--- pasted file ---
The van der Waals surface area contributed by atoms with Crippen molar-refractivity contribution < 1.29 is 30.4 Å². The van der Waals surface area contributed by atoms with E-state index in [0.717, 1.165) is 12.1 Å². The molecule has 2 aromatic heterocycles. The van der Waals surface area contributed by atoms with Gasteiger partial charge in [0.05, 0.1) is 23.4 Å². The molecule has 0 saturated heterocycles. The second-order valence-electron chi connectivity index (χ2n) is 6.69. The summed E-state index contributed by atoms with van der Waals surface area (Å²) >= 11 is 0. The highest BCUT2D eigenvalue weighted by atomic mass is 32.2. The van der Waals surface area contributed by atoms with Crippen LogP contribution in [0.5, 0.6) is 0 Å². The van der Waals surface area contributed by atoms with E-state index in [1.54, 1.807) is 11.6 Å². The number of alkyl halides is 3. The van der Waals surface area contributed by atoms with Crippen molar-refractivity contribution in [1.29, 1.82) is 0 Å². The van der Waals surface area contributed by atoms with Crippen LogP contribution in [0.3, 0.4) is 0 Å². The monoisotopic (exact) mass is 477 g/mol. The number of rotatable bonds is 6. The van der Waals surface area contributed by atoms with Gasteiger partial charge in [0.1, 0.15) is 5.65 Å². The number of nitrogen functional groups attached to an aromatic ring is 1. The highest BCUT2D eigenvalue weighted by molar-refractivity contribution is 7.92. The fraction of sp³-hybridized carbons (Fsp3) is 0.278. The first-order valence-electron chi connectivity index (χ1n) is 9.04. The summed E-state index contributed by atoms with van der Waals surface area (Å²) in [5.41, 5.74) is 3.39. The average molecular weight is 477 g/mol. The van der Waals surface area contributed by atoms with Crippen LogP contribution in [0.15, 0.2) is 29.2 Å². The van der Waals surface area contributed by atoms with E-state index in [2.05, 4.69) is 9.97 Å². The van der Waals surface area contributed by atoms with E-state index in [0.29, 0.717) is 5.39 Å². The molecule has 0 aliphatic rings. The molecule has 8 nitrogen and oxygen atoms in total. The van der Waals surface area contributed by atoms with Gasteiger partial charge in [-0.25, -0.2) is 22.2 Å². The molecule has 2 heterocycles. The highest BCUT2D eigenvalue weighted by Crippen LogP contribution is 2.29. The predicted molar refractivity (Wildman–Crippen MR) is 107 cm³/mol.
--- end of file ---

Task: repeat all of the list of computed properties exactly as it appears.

The van der Waals surface area contributed by atoms with Crippen molar-refractivity contribution < 1.29 is 30.4 Å². The van der Waals surface area contributed by atoms with E-state index in [0.717, 1.165) is 12.1 Å². The molecule has 2 aromatic heterocycles. The van der Waals surface area contributed by atoms with Gasteiger partial charge in [0.05, 0.1) is 23.4 Å². The molecule has 0 saturated heterocycles. The second-order valence-electron chi connectivity index (χ2n) is 6.69. The summed E-state index contributed by atoms with van der Waals surface area (Å²) >= 11 is 0. The highest BCUT2D eigenvalue weighted by atomic mass is 32.2. The van der Waals surface area contributed by atoms with Crippen LogP contribution in [0.5, 0.6) is 0 Å². The van der Waals surface area contributed by atoms with E-state index in [1.54, 1.807) is 11.6 Å². The number of alkyl halides is 3. The van der Waals surface area contributed by atoms with Crippen molar-refractivity contribution in [1.29, 1.82) is 0 Å². The van der Waals surface area contributed by atoms with Crippen LogP contribution in [0.3, 0.4) is 0 Å². The monoisotopic (exact) mass is 477 g/mol. The number of rotatable bonds is 6. The van der Waals surface area contributed by atoms with Gasteiger partial charge in [0.1, 0.15) is 5.65 Å². The number of nitrogen functional groups attached to an aromatic ring is 1. The highest BCUT2D eigenvalue weighted by molar-refractivity contribution is 7.92. The fraction of sp³-hybridized carbons (Fsp3) is 0.278. The first-order valence-electron chi connectivity index (χ1n) is 9.04. The summed E-state index contributed by atoms with van der Waals surface area (Å²) in [5.41, 5.74) is 3.39. The average molecular weight is 477 g/mol. The van der Waals surface area contributed by atoms with Crippen LogP contribution in [0.15, 0.2) is 29.2 Å². The van der Waals surface area contributed by atoms with E-state index in [2.05, 4.69) is 9.97 Å². The van der Waals surface area contributed by atoms with E-state index in [0.29, 0.717) is 5.39 Å². The molecule has 0 aliphatic rings. The molecule has 8 nitrogen and oxygen atoms in total. The van der Waals surface area contributed by atoms with Gasteiger partial charge in [-0.25, -0.2) is 22.2 Å². The molecule has 2 heterocycles. The highest BCUT2D eigenvalue weighted by Crippen LogP contribution is 2.29. The predicted molar refractivity (Wildman–Crippen MR) is 107 cm³/mol.